Recycling aluminium: the route to lighter cars and decarbonising materials


Short interview: Geoff Scamans, Innoval Technology

Professor Geoff Scamans of Brunel University is Chief Scientific Officer with Innoval Technology. A metallurgist with aluminium surface and lightweighting expertise from 40+ years in aluminium alloy science and technology, metallurgy of scrap recycling, environmentally friendly surface treatment, and low cost aluminium automotive sheet for the mass production of lightweight low carbon emission vehicles.

He chaired our final event session on ‘aluminium recycling: enhancing quality for a sustainable future’ in Brussels on 21 March. So we took the opportunitity to ask him a few questions.

What SALEMA results excite you most?

The new technologies they’ve looked at, in terms of how you sort scrap.

Why is that exciting – what’s the challenge?

Getting hold of the scrap and working out how you refine the scrap, or how you sort the scrap to get the materials you want from the scrap stream, then how you process that back into the product forms and the components that you want to use, that are lighter than the steel equivalents, but also have all the same performance requirements, or satisfy all the same performance requirements that everyone expects from a vehicle.

How are lighter-weight cars and aluminium recycling connected?

Aluminium – having only a third the density of steel – has a huge advantage. But aluminium’s huge Achilles heel is the energy it takes to make it in the first place.  

The route to decarbonising materials in cars and the route to making lighter weight car bodies is the same thing. You go to aluminium but you ignore primary aluminium, you make it out of recycled aluminium. When you do that you have a combination which is pretty well unbeatable.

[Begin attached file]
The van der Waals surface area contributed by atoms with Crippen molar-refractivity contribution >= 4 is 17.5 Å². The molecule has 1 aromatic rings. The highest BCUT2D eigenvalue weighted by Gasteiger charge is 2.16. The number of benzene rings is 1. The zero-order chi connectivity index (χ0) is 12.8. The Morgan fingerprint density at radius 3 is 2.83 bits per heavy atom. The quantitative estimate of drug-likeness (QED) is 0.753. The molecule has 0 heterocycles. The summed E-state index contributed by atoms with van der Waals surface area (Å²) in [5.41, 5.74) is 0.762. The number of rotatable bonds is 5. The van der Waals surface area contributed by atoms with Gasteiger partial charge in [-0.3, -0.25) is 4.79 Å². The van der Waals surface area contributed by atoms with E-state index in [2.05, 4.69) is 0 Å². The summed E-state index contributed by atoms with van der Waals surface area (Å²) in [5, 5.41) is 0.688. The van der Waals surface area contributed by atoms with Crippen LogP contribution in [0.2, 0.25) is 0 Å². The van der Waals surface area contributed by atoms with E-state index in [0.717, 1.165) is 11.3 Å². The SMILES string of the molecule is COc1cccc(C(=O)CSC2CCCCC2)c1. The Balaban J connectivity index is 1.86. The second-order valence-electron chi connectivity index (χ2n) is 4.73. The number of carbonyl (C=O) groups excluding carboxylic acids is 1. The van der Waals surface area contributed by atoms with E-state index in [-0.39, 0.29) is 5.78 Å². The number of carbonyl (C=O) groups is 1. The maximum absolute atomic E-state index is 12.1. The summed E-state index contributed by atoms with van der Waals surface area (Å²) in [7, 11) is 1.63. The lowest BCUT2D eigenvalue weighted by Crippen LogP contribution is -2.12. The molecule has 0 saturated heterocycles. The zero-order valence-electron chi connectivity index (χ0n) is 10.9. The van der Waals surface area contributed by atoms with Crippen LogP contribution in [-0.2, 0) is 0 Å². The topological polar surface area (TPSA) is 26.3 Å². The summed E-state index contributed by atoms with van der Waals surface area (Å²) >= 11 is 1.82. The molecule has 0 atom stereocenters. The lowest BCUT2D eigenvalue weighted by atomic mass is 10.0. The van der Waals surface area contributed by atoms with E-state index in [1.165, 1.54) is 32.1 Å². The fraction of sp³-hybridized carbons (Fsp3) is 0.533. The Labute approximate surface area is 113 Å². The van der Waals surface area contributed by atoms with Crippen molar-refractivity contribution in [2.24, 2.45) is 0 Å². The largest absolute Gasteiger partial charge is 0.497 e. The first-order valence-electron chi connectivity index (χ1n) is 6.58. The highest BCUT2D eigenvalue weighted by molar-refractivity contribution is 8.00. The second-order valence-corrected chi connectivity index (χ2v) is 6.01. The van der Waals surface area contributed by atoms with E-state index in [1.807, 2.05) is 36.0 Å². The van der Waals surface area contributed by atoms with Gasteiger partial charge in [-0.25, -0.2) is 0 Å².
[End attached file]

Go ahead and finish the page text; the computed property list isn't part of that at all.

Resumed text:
See the quickfire interview
See Geoff in the SALEMA final event

How has SALEMA helped improve future aluminium recycling?

The things that have come out of the University of Liège on how you actually analyse the scrap coming in, and how you then send that message to the robot pickers, is a big step change and, if it can be demonstrated that, using this process, you can sort scrap at rates of 100 tonnes per hour, if that’spossible, that will be a big breakthrough.

How should future developments best build on SALEMA’s results?

Keeping cars on the road for as long as possible is important. And then making sure that if there are any components that can come off those cars they can be re-used or re-manufactured. And then you shouldn’t really be putting cars through shredders. You should be actually, just as automotive companies have assembly lines, they should also have disassembly lines. So the whole model of how cars are and how they’re owned just has to change to fit in with a far more circular model.